Chinese smartphone maker Xiaomi has just surpassed Samsung (NASDAQOTH: SSNLF) as China's top smartphone maker, according to a recent report from Canalys.
Xiaomi shipped 15 million smartphones in China last quarter, up 240% from 4.4 million units a year earlier. Samsung shipped 13.2 million smartphones in China during the quarter, down from 15.5 million last year. Xiaomi now controls 14% of China's smartphone market, and recently became the fifth-largest smartphone maker in the world.
Chinese customers heavily favor domestic brands -- including Xiaomi, Lenovo, Yulong, Huawei, BBK, ZTE, OPPO, and K-Touch -- which together shipped 70.7 million units during the quarter and claimed 65% of the market. Samsung and Apple (NASDAQ:AAPL), the only two foreign companies among the top 10 smartphone makers in China, shipped 20 million units and claimed 18% of the market.
Xiaomi doesn't expect its sales to peak anytime soon -- it plans to sell 60 million handsets this year and 100 million next year. That would put Xiaomi in striking distance of Apple, which shipped 150 million iPhones in 2013.
Let's take a deeper look at Xiaomi to understand how it rose above the saturated market of Android phones and became a disruptive threat to Samsung and Apple.
What makes Xiaomi tick
Many American investors dismiss Xiaomi as just a Chinese knockoff maker that got popular by copying higher-end devices and selling them at lower prices.
Xiaomi CEO Lei Jun, who dresses like Steve Jobs in iconic black turtleneck and jeans, certainly isn't shy about copying Apple. His keynote presentations even end with the "one more thing" note coined by Jobs. Xiaomi's flagship devices, the Mi 3 and 4, are clearly "inspired" by Samsung's Galaxy S5 and Apple's iPhone 5s.
But dig deeper, and the company's unique strengths emerge.
Xiaomi's global vice president, Hugo Barra, was the former vice president and spokesman for Google's Android division. Xiaomi cuts costs with a simple strategy of direct consumer sales, rather than brick-and-mortar or third-party sales. It sells its products at razor-thin margins, spends very little on advertising, and doesn't amass large inventories of phones prior to a product launch. Instead, Xiaomi sells small batches of the phones to boost demand and publicity, and to hedge its costs.
It equips its phones with quality hardware -- the Mi 3 runs on a 2.3 GHz Qualcomm Snapdragon processor, has 2GB of RAM, and a 13-megapixel camera. Its customized version of Android, MIUI, is just as impressive as versions from Sony, HTC, or Samsung. Most important, customers get a big bang for their buck -- the Mi 3 only costs around $230 unlocked in China, compared to $500-$650 for an unlocked Samsung Galaxy S5.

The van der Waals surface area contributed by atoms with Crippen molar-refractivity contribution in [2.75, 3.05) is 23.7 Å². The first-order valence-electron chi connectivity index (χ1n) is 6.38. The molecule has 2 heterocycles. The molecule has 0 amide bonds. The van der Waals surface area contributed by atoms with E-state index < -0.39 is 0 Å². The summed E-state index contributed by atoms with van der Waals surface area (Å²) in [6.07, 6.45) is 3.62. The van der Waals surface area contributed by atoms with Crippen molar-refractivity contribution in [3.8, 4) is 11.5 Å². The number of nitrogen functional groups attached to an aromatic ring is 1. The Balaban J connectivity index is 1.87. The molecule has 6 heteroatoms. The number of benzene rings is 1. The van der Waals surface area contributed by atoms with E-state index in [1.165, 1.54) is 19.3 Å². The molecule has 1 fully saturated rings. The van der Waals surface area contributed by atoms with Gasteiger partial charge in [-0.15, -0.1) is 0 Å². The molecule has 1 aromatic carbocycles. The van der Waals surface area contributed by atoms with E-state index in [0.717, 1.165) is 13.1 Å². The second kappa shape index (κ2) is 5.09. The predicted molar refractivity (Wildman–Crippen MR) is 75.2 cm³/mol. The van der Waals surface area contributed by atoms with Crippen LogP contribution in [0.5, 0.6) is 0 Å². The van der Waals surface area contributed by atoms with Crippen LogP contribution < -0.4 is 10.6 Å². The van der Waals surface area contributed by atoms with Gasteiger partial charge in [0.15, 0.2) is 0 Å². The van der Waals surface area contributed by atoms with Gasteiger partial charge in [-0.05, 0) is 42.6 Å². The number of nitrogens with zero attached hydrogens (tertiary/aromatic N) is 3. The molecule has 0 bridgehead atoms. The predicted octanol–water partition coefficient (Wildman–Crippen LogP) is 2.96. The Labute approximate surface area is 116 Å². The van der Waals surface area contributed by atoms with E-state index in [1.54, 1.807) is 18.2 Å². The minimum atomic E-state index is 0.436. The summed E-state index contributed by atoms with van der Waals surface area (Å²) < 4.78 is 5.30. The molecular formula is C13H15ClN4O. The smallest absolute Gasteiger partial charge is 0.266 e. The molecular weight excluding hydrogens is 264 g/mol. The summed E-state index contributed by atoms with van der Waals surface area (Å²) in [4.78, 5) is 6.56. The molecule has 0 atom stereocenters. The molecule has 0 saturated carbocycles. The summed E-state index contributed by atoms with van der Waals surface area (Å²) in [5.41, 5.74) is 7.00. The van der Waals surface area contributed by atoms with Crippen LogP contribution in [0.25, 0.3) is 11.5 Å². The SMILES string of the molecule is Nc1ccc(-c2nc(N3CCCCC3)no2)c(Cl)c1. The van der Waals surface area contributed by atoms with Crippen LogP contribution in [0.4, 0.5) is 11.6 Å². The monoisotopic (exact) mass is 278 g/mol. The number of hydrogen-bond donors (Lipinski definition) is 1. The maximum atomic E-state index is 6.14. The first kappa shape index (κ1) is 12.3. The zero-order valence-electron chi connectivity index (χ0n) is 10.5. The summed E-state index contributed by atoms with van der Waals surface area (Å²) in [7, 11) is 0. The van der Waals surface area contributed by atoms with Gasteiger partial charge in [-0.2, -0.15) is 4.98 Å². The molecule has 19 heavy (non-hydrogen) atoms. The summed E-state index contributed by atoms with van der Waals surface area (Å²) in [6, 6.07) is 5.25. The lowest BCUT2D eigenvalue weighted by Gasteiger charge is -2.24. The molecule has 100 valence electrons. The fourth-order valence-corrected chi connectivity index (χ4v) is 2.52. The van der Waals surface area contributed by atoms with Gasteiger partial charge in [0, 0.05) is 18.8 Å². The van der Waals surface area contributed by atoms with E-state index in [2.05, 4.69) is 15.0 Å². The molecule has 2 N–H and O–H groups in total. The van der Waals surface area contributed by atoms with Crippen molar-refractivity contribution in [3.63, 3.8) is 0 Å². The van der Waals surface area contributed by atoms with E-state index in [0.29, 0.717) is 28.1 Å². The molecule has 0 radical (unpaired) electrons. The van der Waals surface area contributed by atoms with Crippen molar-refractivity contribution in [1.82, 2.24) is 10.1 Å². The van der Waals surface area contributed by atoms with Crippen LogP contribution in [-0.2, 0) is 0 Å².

Why Xiaomi is killing its rivals in China
Xiaomi's robust sales in China are also fueled by two other factors -- national pride and perceived price gouging by foreign companies.
Prior to Xiaomi's arrival, the Chinese smartphone market was saturated by low-quality Android devices masquerading as iPhone knockoffs. From that mess, a handful of domestic companies like Lenovo and Huawei launched phones that Chinese consumers could be proud of. However, Lenovo and Huawei couldn't match Xiaomi's prices when it launched its first phone in 2011, since Xiaomi built its business from the ground up to sell high-end devices at low-end prices.
Chinese consumers also know that Apple sells its products at a higher price in China than in other markets. An unlocked 16GB iPhone 5s, for example, costs around 4,600 RMB ($746) on Taobao. On Apple's U.S. website, the same unlocked phone costs $649. While Apple might attribute that higher price to shipping costs and import taxes, the fact remains that Apple charges Chinese customers nearly $100 more for the same phone. The Chinese media loves to make these kinds of comparisons -- Starbucks, Audi, and Subaru all faced similar accusations in the past.
Since Xiaomi's products are both well received and affordable, it's no wonder that the company is crushing both its domestic and foreign competitors.
The Foolish takeaway
In addition to the Chinese market, Apple and Samsung should keep a close eye on Xiaomi's plans to expand into Indonesia and Brazil. Those moves indicate that Xiaomi is getting ready to take on Apple and Samsung in other markets besides China.
If Xiaomi breaks through into Western markets, a pricing war could ensue, resulting in cheaper high-end smartphones. While that would be great for consumers, it would be terrible news for Apple and Samsung, which are both accustomed to high-volume and high-margin sales. Xiaomi's victory over Samsung in the Chinese market could just be the beginning of the company's widespread disruption of the global smartphone market.